Alberta Votes

How the end of Alberta's PC dynasty played out on Twitter

A dramatic night in Alberta politics played out into a busy night on social media.
NDP Leader Rachel Notley addresses the crowd at the Westin Hotel in Edmonton after her historic electoral victory which ended 44 years of PC party rule in Alberta. (CBC )

A dramatic night in Alberta politics played out into a busy night on social media.

The feed for the main election hashtag #abvote was practically spinning as the results came in.

People could not believe that Albertans had finally ended 44 consecutive years of Progressive Conservative governments and that NDP leader Rachel Notley would become Alberta's next premier.

The Calgary Herald's Don Braid, the dean of Alberta political columnists, expressed his disbelief on Twitter:

Former Wildrose leader Danielle Smith, who crossed to the PCs last year and then lost the nomination in Highwood, weighed in on the result.

The NDP won all 19 ridings in Edmonton meaning some long-serving MLAs like Gene Zwozdesky, Janice Sarich and Thomas Lukaszuk lost their seats.  Lukaszuk, a cabinet minister and deputy premier under Alison Redford who ran for the PC leadership last year, took to Twitter after his loss.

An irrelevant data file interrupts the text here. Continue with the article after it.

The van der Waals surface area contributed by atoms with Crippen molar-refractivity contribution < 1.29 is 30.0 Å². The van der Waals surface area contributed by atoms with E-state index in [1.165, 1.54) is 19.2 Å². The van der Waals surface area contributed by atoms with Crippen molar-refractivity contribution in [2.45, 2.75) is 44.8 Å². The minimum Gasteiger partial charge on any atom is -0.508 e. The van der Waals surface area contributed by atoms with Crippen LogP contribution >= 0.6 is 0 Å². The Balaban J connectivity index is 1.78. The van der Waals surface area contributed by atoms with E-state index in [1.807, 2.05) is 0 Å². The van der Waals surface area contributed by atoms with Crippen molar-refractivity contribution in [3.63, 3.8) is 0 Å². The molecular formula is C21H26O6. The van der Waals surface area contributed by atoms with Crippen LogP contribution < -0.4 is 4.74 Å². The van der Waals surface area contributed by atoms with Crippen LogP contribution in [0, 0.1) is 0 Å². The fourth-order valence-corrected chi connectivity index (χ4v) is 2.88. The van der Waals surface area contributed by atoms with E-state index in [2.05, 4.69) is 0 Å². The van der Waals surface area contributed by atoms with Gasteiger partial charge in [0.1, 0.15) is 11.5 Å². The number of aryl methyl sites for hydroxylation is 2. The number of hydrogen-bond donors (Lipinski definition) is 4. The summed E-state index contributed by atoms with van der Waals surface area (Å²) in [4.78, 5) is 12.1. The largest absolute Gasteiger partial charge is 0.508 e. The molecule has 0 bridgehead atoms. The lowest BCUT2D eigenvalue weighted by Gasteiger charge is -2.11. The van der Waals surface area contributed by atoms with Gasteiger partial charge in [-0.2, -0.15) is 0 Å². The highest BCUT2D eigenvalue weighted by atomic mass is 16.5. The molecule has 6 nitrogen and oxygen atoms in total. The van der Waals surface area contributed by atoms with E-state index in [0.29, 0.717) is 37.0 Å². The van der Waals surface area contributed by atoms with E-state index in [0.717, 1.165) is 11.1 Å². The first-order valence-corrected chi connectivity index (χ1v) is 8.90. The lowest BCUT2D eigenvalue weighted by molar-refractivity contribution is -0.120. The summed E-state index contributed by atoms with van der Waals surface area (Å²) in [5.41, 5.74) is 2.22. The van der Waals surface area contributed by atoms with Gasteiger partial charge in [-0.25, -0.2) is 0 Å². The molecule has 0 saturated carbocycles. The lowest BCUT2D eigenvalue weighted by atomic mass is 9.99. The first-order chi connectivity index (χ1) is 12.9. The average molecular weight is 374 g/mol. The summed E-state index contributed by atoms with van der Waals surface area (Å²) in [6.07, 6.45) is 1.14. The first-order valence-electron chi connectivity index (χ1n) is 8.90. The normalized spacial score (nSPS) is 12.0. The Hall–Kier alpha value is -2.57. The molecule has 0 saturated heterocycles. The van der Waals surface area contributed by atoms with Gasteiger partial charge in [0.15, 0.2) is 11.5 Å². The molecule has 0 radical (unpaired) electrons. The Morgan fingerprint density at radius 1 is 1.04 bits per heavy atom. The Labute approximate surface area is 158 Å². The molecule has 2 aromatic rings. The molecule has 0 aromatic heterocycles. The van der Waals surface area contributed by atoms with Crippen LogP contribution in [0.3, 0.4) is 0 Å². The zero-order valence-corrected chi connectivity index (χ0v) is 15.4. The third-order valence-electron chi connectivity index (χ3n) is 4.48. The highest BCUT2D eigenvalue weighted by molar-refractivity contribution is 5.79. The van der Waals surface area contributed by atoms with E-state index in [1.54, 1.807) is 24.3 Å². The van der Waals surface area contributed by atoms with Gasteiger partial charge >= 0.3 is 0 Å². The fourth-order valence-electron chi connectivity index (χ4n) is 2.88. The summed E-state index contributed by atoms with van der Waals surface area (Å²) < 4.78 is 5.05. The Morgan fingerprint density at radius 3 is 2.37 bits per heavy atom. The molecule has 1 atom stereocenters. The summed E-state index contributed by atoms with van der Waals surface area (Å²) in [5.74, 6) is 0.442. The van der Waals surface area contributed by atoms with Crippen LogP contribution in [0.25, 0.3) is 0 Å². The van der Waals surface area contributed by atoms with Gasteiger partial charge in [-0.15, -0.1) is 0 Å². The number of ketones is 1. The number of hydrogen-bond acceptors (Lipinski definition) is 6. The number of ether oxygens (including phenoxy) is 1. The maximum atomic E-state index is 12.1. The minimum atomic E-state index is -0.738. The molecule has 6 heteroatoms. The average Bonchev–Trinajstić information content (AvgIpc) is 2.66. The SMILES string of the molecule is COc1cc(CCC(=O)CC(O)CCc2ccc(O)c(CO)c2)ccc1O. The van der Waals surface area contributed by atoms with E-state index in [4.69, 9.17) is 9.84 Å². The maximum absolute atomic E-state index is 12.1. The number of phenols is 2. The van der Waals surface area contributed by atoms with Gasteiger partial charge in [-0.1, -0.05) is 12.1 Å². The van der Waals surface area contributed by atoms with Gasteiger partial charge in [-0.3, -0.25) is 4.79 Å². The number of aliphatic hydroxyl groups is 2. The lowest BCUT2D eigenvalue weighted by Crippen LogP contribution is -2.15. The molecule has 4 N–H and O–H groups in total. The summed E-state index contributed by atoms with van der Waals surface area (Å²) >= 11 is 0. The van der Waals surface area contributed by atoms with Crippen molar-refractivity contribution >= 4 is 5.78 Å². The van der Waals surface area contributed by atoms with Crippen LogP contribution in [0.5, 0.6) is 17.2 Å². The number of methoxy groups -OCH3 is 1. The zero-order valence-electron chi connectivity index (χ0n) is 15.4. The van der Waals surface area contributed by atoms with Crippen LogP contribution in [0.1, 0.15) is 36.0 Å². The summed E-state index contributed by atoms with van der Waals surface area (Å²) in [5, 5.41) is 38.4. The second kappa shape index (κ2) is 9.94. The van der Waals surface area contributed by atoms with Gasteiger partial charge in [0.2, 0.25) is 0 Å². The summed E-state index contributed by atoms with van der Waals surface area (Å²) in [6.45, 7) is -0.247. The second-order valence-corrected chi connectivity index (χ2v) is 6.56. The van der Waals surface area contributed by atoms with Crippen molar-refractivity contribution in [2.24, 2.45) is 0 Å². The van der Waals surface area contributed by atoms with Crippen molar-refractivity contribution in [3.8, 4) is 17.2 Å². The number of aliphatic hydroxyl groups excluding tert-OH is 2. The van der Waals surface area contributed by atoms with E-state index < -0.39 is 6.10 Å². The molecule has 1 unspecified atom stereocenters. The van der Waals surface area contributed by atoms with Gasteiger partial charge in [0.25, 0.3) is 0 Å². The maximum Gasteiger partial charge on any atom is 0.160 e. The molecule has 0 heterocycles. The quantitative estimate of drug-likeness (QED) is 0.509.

Others were less gracious.

After an NDP majority was declared, politicians close to home and from across the country weighed in.

The mayors of Calgary and Edmonton sent their congratulations to Notley.  

Notley also received congratulations from provincial and federal politicians

In his concession speech, JIm Prentice resigned as PC party leader and as the MLA for Calgary-Foothills. The fact Prentice resigned his seat even while the votes were being counted did not go unnoticed on Twitter.

Notley thanked people for electing her.

But others were unhappy that Albertans elected a left-leaning government that may not be as favourable towards the oil industry as the PCs.

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